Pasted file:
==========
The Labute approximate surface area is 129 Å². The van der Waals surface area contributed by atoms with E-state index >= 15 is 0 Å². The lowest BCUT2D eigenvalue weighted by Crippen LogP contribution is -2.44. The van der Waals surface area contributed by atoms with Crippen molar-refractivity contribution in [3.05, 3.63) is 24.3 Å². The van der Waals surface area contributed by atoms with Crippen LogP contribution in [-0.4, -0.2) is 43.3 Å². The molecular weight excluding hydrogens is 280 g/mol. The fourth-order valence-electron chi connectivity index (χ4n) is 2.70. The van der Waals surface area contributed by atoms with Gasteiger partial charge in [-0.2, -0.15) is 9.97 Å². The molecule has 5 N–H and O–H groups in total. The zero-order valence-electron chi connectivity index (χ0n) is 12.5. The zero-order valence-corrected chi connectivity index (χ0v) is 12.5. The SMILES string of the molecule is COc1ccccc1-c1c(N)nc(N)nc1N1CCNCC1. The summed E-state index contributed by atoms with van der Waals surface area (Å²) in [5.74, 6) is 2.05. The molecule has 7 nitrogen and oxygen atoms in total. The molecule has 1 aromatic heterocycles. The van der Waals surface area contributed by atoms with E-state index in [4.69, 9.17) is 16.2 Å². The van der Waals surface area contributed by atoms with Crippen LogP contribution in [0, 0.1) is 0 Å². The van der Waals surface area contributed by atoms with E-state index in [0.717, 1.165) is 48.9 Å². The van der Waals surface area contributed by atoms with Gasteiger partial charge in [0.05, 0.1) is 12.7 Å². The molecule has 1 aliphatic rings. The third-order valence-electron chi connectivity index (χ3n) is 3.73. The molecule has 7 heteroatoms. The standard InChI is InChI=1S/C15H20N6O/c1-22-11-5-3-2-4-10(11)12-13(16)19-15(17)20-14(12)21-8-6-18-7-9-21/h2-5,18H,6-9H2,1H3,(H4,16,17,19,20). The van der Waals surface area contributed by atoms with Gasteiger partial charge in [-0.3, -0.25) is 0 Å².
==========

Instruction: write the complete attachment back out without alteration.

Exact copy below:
The Labute approximate surface area is 129 Å². The van der Waals surface area contributed by atoms with E-state index >= 15 is 0 Å². The lowest BCUT2D eigenvalue weighted by Crippen LogP contribution is -2.44. The van der Waals surface area contributed by atoms with Crippen molar-refractivity contribution in [3.05, 3.63) is 24.3 Å². The van der Waals surface area contributed by atoms with Crippen LogP contribution in [-0.4, -0.2) is 43.3 Å². The molecular weight excluding hydrogens is 280 g/mol. The fourth-order valence-electron chi connectivity index (χ4n) is 2.70. The van der Waals surface area contributed by atoms with Gasteiger partial charge in [-0.2, -0.15) is 9.97 Å². The molecule has 5 N–H and O–H groups in total. The zero-order valence-electron chi connectivity index (χ0n) is 12.5. The zero-order valence-corrected chi connectivity index (χ0v) is 12.5. The SMILES string of the molecule is COc1ccccc1-c1c(N)nc(N)nc1N1CCNCC1. The summed E-state index contributed by atoms with van der Waals surface area (Å²) in [5.74, 6) is 2.05. The molecule has 7 nitrogen and oxygen atoms in total. The molecule has 1 aromatic heterocycles. The van der Waals surface area contributed by atoms with E-state index in [4.69, 9.17) is 16.2 Å². The van der Waals surface area contributed by atoms with Crippen LogP contribution in [0, 0.1) is 0 Å². The van der Waals surface area contributed by atoms with E-state index in [0.717, 1.165) is 48.9 Å². The van der Waals surface area contributed by atoms with Gasteiger partial charge in [0.05, 0.1) is 12.7 Å². The molecule has 1 aliphatic rings. The third-order valence-electron chi connectivity index (χ3n) is 3.73. The molecule has 7 heteroatoms. The standard InChI is InChI=1S/C15H20N6O/c1-22-11-5-3-2-4-10(11)12-13(16)19-15(17)20-14(12)21-8-6-18-7-9-21/h2-5,18H,6-9H2,1H3,(H4,16,17,19,20). The van der Waals surface area contributed by atoms with Gasteiger partial charge in [-0.3, -0.25) is 0 Å².